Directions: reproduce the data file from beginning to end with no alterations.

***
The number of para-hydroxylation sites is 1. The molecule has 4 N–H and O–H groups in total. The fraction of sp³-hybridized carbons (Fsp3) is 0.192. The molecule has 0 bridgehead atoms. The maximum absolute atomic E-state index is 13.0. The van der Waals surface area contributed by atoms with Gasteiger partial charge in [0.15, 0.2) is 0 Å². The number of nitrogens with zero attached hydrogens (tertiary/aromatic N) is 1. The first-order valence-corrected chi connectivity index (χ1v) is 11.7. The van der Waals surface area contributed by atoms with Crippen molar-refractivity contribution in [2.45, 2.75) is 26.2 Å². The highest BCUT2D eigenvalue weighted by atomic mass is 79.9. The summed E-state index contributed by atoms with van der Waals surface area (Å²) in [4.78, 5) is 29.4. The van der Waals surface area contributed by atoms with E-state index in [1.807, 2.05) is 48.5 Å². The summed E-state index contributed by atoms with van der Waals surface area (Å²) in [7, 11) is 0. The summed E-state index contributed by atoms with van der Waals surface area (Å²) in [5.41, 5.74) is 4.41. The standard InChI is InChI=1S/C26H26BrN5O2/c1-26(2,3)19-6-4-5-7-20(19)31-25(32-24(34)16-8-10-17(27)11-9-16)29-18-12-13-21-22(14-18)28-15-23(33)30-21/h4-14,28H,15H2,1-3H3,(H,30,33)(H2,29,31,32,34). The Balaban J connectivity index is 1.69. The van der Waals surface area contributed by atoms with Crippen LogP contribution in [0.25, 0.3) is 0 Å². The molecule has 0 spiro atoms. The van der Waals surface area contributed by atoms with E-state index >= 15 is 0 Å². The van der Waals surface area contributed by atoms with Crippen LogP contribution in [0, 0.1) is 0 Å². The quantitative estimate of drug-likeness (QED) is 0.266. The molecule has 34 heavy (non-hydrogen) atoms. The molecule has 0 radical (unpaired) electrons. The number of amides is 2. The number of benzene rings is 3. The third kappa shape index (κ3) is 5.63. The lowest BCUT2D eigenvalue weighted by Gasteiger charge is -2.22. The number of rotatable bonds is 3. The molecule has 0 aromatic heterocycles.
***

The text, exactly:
The number of para-hydroxylation sites is 1. The molecule has 4 N–H and O–H groups in total. The fraction of sp³-hybridized carbons (Fsp3) is 0.192. The molecule has 0 bridgehead atoms. The maximum absolute atomic E-state index is 13.0. The van der Waals surface area contributed by atoms with Gasteiger partial charge in [0.15, 0.2) is 0 Å². The number of nitrogens with zero attached hydrogens (tertiary/aromatic N) is 1. The first-order valence-corrected chi connectivity index (χ1v) is 11.7. The van der Waals surface area contributed by atoms with Crippen molar-refractivity contribution in [2.45, 2.75) is 26.2 Å². The highest BCUT2D eigenvalue weighted by atomic mass is 79.9. The summed E-state index contributed by atoms with van der Waals surface area (Å²) in [4.78, 5) is 29.4. The van der Waals surface area contributed by atoms with E-state index in [1.807, 2.05) is 48.5 Å². The summed E-state index contributed by atoms with van der Waals surface area (Å²) in [7, 11) is 0. The summed E-state index contributed by atoms with van der Waals surface area (Å²) in [5.41, 5.74) is 4.41. The standard InChI is InChI=1S/C26H26BrN5O2/c1-26(2,3)19-6-4-5-7-20(19)31-25(32-24(34)16-8-10-17(27)11-9-16)29-18-12-13-21-22(14-18)28-15-23(33)30-21/h4-14,28H,15H2,1-3H3,(H,30,33)(H2,29,31,32,34). The Balaban J connectivity index is 1.69. The van der Waals surface area contributed by atoms with Crippen LogP contribution in [0.25, 0.3) is 0 Å². The molecule has 0 spiro atoms. The van der Waals surface area contributed by atoms with E-state index >= 15 is 0 Å². The van der Waals surface area contributed by atoms with Crippen LogP contribution in [0, 0.1) is 0 Å². The quantitative estimate of drug-likeness (QED) is 0.266. The molecule has 34 heavy (non-hydrogen) atoms. The molecule has 0 radical (unpaired) electrons. The number of amides is 2. The number of benzene rings is 3. The third kappa shape index (κ3) is 5.63. The lowest BCUT2D eigenvalue weighted by Gasteiger charge is -2.22. The number of rotatable bonds is 3. The molecule has 0 aromatic heterocycles.